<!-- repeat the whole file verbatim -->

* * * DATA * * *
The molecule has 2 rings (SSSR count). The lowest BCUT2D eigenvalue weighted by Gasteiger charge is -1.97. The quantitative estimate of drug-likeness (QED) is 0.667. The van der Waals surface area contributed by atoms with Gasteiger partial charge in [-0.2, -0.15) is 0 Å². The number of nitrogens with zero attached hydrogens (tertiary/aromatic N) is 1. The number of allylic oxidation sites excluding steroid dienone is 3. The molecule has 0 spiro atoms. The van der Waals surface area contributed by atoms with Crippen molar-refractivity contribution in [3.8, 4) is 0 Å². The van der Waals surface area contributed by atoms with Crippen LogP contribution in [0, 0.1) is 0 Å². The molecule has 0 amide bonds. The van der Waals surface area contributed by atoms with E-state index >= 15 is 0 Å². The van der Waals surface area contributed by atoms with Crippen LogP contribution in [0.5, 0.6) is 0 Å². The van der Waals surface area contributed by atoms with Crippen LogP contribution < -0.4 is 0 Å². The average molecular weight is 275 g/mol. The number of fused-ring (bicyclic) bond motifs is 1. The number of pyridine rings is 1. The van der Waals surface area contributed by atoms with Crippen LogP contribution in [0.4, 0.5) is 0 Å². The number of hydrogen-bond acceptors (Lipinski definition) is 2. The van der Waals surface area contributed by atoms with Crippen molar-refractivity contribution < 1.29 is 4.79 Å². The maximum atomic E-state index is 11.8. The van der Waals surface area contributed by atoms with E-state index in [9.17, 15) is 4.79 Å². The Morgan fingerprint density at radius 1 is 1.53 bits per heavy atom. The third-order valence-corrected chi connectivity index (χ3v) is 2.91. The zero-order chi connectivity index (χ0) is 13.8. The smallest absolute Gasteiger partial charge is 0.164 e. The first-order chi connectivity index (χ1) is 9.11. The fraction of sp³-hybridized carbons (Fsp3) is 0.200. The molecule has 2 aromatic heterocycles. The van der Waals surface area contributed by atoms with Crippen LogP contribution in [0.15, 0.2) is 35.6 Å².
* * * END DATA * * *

The molecule has 2 rings (SSSR count). The lowest BCUT2D eigenvalue weighted by Gasteiger charge is -1.97. The quantitative estimate of drug-likeness (QED) is 0.667. The van der Waals surface area contributed by atoms with Gasteiger partial charge in [-0.2, -0.15) is 0 Å². The number of nitrogens with zero attached hydrogens (tertiary/aromatic N) is 1. The number of allylic oxidation sites excluding steroid dienone is 3. The molecule has 0 spiro atoms. The van der Waals surface area contributed by atoms with Crippen molar-refractivity contribution in [3.8, 4) is 0 Å². The van der Waals surface area contributed by atoms with Crippen LogP contribution in [0, 0.1) is 0 Å². The molecule has 0 amide bonds. The van der Waals surface area contributed by atoms with E-state index >= 15 is 0 Å². The van der Waals surface area contributed by atoms with Crippen LogP contribution in [0.5, 0.6) is 0 Å². The van der Waals surface area contributed by atoms with Crippen LogP contribution < -0.4 is 0 Å². The average molecular weight is 275 g/mol. The number of fused-ring (bicyclic) bond motifs is 1. The number of pyridine rings is 1. The van der Waals surface area contributed by atoms with Crippen LogP contribution in [0.4, 0.5) is 0 Å². The number of hydrogen-bond acceptors (Lipinski definition) is 2. The van der Waals surface area contributed by atoms with Crippen molar-refractivity contribution < 1.29 is 4.79 Å². The maximum atomic E-state index is 11.8. The van der Waals surface area contributed by atoms with E-state index in [9.17, 15) is 4.79 Å². The Morgan fingerprint density at radius 1 is 1.53 bits per heavy atom. The third-order valence-corrected chi connectivity index (χ3v) is 2.91. The zero-order chi connectivity index (χ0) is 13.8. The smallest absolute Gasteiger partial charge is 0.164 e. The first-order chi connectivity index (χ1) is 9.11. The fraction of sp³-hybridized carbons (Fsp3) is 0.200. The molecule has 2 aromatic heterocycles. The van der Waals surface area contributed by atoms with Crippen LogP contribution in [0.15, 0.2) is 35.6 Å².